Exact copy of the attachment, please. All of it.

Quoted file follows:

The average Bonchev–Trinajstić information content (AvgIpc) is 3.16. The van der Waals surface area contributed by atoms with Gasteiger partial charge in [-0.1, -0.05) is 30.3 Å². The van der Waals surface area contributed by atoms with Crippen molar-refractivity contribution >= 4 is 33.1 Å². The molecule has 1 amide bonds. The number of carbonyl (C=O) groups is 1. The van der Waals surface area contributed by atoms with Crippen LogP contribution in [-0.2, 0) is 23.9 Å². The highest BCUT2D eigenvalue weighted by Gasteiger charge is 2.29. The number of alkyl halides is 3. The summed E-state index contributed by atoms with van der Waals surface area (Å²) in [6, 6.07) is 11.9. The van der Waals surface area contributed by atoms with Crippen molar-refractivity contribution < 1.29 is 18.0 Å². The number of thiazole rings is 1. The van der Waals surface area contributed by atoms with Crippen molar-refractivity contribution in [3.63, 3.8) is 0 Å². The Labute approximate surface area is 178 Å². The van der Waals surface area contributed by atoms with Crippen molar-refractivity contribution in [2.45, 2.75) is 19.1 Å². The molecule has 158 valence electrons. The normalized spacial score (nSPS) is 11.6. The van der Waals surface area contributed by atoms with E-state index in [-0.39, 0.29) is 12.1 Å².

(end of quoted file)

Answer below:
The average Bonchev–Trinajstić information content (AvgIpc) is 3.16. The van der Waals surface area contributed by atoms with Gasteiger partial charge in [-0.1, -0.05) is 30.3 Å². The van der Waals surface area contributed by atoms with Crippen molar-refractivity contribution >= 4 is 33.1 Å². The molecule has 1 amide bonds. The number of carbonyl (C=O) groups is 1. The van der Waals surface area contributed by atoms with Crippen LogP contribution in [-0.2, 0) is 23.9 Å². The highest BCUT2D eigenvalue weighted by Gasteiger charge is 2.29. The number of alkyl halides is 3. The summed E-state index contributed by atoms with van der Waals surface area (Å²) in [6, 6.07) is 11.9. The van der Waals surface area contributed by atoms with Crippen molar-refractivity contribution < 1.29 is 18.0 Å². The number of thiazole rings is 1. The van der Waals surface area contributed by atoms with Crippen molar-refractivity contribution in [3.63, 3.8) is 0 Å². The Labute approximate surface area is 178 Å². The van der Waals surface area contributed by atoms with Crippen molar-refractivity contribution in [2.45, 2.75) is 19.1 Å². The molecule has 158 valence electrons. The normalized spacial score (nSPS) is 11.6. The van der Waals surface area contributed by atoms with E-state index in [-0.39, 0.29) is 12.1 Å².